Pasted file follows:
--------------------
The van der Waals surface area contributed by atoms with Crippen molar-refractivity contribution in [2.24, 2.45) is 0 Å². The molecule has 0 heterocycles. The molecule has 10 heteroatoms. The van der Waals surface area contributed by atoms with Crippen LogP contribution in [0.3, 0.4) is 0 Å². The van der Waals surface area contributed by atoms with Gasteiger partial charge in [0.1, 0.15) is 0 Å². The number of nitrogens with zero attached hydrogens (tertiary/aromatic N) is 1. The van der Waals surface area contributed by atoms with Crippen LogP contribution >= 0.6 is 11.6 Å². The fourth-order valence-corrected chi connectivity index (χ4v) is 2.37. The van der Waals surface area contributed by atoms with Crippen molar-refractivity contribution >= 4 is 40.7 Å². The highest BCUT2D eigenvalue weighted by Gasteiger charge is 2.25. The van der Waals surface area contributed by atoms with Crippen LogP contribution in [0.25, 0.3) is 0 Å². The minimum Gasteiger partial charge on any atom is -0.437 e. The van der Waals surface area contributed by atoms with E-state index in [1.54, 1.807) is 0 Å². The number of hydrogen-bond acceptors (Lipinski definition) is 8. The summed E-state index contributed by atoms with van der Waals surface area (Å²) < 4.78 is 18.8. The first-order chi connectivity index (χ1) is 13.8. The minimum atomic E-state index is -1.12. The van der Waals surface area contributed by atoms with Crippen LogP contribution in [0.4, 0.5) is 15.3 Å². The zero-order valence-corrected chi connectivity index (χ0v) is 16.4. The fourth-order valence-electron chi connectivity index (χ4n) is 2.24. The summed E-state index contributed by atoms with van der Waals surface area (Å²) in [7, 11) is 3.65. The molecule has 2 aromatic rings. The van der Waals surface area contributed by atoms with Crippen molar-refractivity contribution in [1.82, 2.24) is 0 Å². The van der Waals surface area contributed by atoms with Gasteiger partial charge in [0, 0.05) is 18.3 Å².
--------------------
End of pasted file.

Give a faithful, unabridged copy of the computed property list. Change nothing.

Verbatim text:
The van der Waals surface area contributed by atoms with Crippen molar-refractivity contribution in [2.24, 2.45) is 0 Å². The molecule has 0 heterocycles. The molecule has 10 heteroatoms. The van der Waals surface area contributed by atoms with Crippen LogP contribution in [0.3, 0.4) is 0 Å². The van der Waals surface area contributed by atoms with Gasteiger partial charge in [0.1, 0.15) is 0 Å². The number of nitrogens with zero attached hydrogens (tertiary/aromatic N) is 1. The van der Waals surface area contributed by atoms with Crippen LogP contribution >= 0.6 is 11.6 Å². The fourth-order valence-corrected chi connectivity index (χ4v) is 2.37. The van der Waals surface area contributed by atoms with Crippen molar-refractivity contribution >= 4 is 40.7 Å². The highest BCUT2D eigenvalue weighted by Gasteiger charge is 2.25. The van der Waals surface area contributed by atoms with Crippen LogP contribution in [0.25, 0.3) is 0 Å². The minimum Gasteiger partial charge on any atom is -0.437 e. The van der Waals surface area contributed by atoms with E-state index in [1.54, 1.807) is 0 Å². The number of hydrogen-bond acceptors (Lipinski definition) is 8. The summed E-state index contributed by atoms with van der Waals surface area (Å²) < 4.78 is 18.8. The first-order chi connectivity index (χ1) is 13.8. The minimum atomic E-state index is -1.12. The van der Waals surface area contributed by atoms with Crippen LogP contribution in [0.4, 0.5) is 15.3 Å². The zero-order valence-corrected chi connectivity index (χ0v) is 16.4. The fourth-order valence-electron chi connectivity index (χ4n) is 2.24. The summed E-state index contributed by atoms with van der Waals surface area (Å²) in [7, 11) is 3.65. The molecule has 2 aromatic rings. The van der Waals surface area contributed by atoms with Crippen molar-refractivity contribution in [1.82, 2.24) is 0 Å². The van der Waals surface area contributed by atoms with Gasteiger partial charge in [0, 0.05) is 18.3 Å².